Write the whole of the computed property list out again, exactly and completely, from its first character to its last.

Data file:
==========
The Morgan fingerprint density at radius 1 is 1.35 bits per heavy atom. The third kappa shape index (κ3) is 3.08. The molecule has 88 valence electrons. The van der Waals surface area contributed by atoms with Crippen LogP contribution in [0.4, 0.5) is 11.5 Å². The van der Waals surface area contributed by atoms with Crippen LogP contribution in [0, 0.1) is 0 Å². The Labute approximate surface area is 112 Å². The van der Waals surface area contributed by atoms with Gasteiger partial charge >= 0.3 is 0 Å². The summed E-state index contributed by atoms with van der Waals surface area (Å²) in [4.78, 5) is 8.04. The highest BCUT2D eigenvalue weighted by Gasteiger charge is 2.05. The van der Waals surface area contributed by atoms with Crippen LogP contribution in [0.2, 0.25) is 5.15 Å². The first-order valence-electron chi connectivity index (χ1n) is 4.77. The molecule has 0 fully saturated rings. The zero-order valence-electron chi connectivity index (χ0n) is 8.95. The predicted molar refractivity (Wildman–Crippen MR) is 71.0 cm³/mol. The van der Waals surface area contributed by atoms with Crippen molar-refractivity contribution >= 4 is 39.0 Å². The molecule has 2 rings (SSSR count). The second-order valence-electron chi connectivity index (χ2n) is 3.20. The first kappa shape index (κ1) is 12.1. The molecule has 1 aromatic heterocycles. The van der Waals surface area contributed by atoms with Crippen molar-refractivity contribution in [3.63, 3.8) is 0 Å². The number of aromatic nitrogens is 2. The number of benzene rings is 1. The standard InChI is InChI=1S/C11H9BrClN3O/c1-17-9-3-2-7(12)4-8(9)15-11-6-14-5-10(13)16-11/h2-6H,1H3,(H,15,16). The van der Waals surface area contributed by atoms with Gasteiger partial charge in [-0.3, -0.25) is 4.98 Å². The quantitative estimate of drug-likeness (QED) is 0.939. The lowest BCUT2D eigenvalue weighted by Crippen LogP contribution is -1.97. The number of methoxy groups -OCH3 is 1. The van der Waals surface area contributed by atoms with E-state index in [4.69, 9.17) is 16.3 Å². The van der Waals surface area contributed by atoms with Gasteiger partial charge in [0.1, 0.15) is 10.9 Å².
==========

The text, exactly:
The Morgan fingerprint density at radius 1 is 1.35 bits per heavy atom. The third kappa shape index (κ3) is 3.08. The molecule has 88 valence electrons. The van der Waals surface area contributed by atoms with Crippen LogP contribution in [0.4, 0.5) is 11.5 Å². The van der Waals surface area contributed by atoms with Crippen LogP contribution in [0, 0.1) is 0 Å². The Labute approximate surface area is 112 Å². The van der Waals surface area contributed by atoms with Gasteiger partial charge >= 0.3 is 0 Å². The summed E-state index contributed by atoms with van der Waals surface area (Å²) in [4.78, 5) is 8.04. The highest BCUT2D eigenvalue weighted by Gasteiger charge is 2.05. The van der Waals surface area contributed by atoms with Crippen LogP contribution in [0.2, 0.25) is 5.15 Å². The first-order valence-electron chi connectivity index (χ1n) is 4.77. The molecule has 0 fully saturated rings. The zero-order valence-electron chi connectivity index (χ0n) is 8.95. The predicted molar refractivity (Wildman–Crippen MR) is 71.0 cm³/mol. The van der Waals surface area contributed by atoms with Crippen molar-refractivity contribution >= 4 is 39.0 Å². The molecule has 2 rings (SSSR count). The second-order valence-electron chi connectivity index (χ2n) is 3.20. The first kappa shape index (κ1) is 12.1. The molecule has 1 aromatic heterocycles. The van der Waals surface area contributed by atoms with Crippen molar-refractivity contribution in [3.63, 3.8) is 0 Å². The number of aromatic nitrogens is 2. The number of benzene rings is 1. The standard InChI is InChI=1S/C11H9BrClN3O/c1-17-9-3-2-7(12)4-8(9)15-11-6-14-5-10(13)16-11/h2-6H,1H3,(H,15,16). The van der Waals surface area contributed by atoms with Gasteiger partial charge in [-0.3, -0.25) is 4.98 Å². The quantitative estimate of drug-likeness (QED) is 0.939. The lowest BCUT2D eigenvalue weighted by Crippen LogP contribution is -1.97. The number of methoxy groups -OCH3 is 1. The van der Waals surface area contributed by atoms with E-state index in [4.69, 9.17) is 16.3 Å². The van der Waals surface area contributed by atoms with Gasteiger partial charge in [0.1, 0.15) is 10.9 Å².